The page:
“Nung ing Ginu lalasa ya’t mamagdusa,
karampatang mung damayan de’t abaran ding sasakupan na..”
The earliest documented flagellant processions in Europe occurred in Italy around 1260-1261. These were believed to be associated with the intensely dramatic sermons of the Franciscan preacher from Perugia, Fra Rainerio Frasani. Flagellant movements spread throughout Europe in the 14th century, and processions were observed in France, Germany, Austria and the Low Countries. During the medieval period, these processions were timed directly with periods of social stress, such as plagues, drought and war.
Flagellant practices appeared rather late in Spain, but acts of mortification and self-flogging were known even before the extensive European flagellant movements. As early as the 4th century, the Bishop of Barcelona, San Paciano (d.392), advocated public self-mortification as a form of penance. Flagellations, more often than not, were meted out by the Church as punishments, preferably during Semana Santa, as specified in the Liber Ordinum.
Spontaneous flagellant processions first were practiced in Catalonia, fired by the sermons of San Vicente Ferrer (1350-1419), a Dominican priest that had an early following in the Philippines. Barefoot penitents wore masks (antifaz), hoods and sack cloth tunicas which were open in the back to permit whipping. The “mano de rodezuela”, a spiked short wooden or hemp-handled whip was capable of drawing copious quantities of blood from the body, thus providing quite a visceral spectacle for onlookers.
Organized flagellant brotherhoods regularized the practice in Europe and when Spain expanded its frontiers to include Latin America and the Pacific, its missionaries introduced the practice to Filipinos, who readily embraced the bloody ritual as part of the new religion and as a way of purification as early as the 17th century.
The ways of the “magdarame” have always inspired awe and curiosity amongst the faithful during the days of Lent. Bloodied, scourged and caked with dust, magdarames live and act out the passion of the Lord—and the term “dame”, to sympathize and share one’s grief-- captures this spirit of Oneness, in pain and sorrow.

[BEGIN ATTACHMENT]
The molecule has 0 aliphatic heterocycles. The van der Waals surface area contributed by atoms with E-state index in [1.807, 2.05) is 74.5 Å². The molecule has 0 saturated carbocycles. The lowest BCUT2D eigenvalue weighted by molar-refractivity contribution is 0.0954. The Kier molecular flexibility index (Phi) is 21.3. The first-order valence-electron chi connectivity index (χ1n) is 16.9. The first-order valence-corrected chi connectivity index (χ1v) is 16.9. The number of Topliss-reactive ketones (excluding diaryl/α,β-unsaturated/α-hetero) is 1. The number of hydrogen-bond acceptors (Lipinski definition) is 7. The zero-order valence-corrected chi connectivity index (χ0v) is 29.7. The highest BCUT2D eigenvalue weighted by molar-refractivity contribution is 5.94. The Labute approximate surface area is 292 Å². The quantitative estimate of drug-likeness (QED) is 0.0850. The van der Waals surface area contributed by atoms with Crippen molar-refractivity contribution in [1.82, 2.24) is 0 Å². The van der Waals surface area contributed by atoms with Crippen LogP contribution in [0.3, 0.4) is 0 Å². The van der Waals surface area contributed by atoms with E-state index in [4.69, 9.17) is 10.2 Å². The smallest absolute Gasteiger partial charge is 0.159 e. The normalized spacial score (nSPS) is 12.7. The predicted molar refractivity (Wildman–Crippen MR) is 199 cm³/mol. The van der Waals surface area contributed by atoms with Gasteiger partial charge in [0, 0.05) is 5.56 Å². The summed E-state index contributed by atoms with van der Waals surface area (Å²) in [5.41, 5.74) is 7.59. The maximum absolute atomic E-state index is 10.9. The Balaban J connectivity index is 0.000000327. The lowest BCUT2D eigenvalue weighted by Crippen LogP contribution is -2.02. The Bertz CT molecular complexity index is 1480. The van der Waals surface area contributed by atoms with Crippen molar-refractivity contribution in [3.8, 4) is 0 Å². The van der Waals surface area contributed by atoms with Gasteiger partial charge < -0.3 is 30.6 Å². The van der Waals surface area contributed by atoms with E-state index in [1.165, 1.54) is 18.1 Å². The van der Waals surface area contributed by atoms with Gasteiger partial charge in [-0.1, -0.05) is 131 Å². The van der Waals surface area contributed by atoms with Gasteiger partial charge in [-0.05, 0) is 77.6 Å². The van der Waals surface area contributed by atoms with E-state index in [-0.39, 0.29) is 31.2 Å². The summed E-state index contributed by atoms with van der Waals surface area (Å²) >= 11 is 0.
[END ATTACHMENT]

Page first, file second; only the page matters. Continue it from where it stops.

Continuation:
The practice of “darame” in Pampanga was popularized by casamacs or peasants, who regard sacrifices such as fasting, prayer or abstinence as too mild. Among these materially deprived workers, only the extreme imitation of the Passion under the searing heat of the sun can cleanse them of their evil. It was further institutionalized during the American era prompted by our colonizer’s curiosity for exotic folk practices. The practice of actual crucifixion was introduced in San Fernando only in the 1950s.
Over the course of the centuries, the rituals of the magdarame’s penitencia has not changed. To prepare himself, the magdarame whips his back until it swells. Then, it is incised with a panabad, a paddle with shards of broken glass or directly with a razor. To draw blood, he flogs himself with burilyos, short bamboo strips tied to a cloth. This type of magdarame—mamalaspas—then makes the rounds of visitas, with face covered with a black hood (capariza) and crowned with twisted branches or leaves.
Another kind is the sasalibatbat, who fling their bodies to the ground, rolling over sharp rocks and stones in the process. Their torsos, legs and arms are tied with abaca rope to impair circulation, hence making the experience more torturous. Mamusan krus, on the other hand, carry crosses on their shoulders or are strapped to the cross itself with arms roped at both ends. The walk around town begins in the morning, ends by early afternoon and is followed by a dash to the nearest river for a quick, recuperative bath.
Behind all these rituals is a personal vow or panata. The magdarame often endures the painful sacrifice in exchange for help for a pressing problem like finding a cure for an ailing relative or even as mundane as passing the board exams. Bloody, gory and morbid as it may seem, the practice of darame continue to persist in Pampanga, a penitent’s direct response to Jesus’ challenge to come and take His Cross, lending support to the claim—no pain, no gain.
(8 April 2003)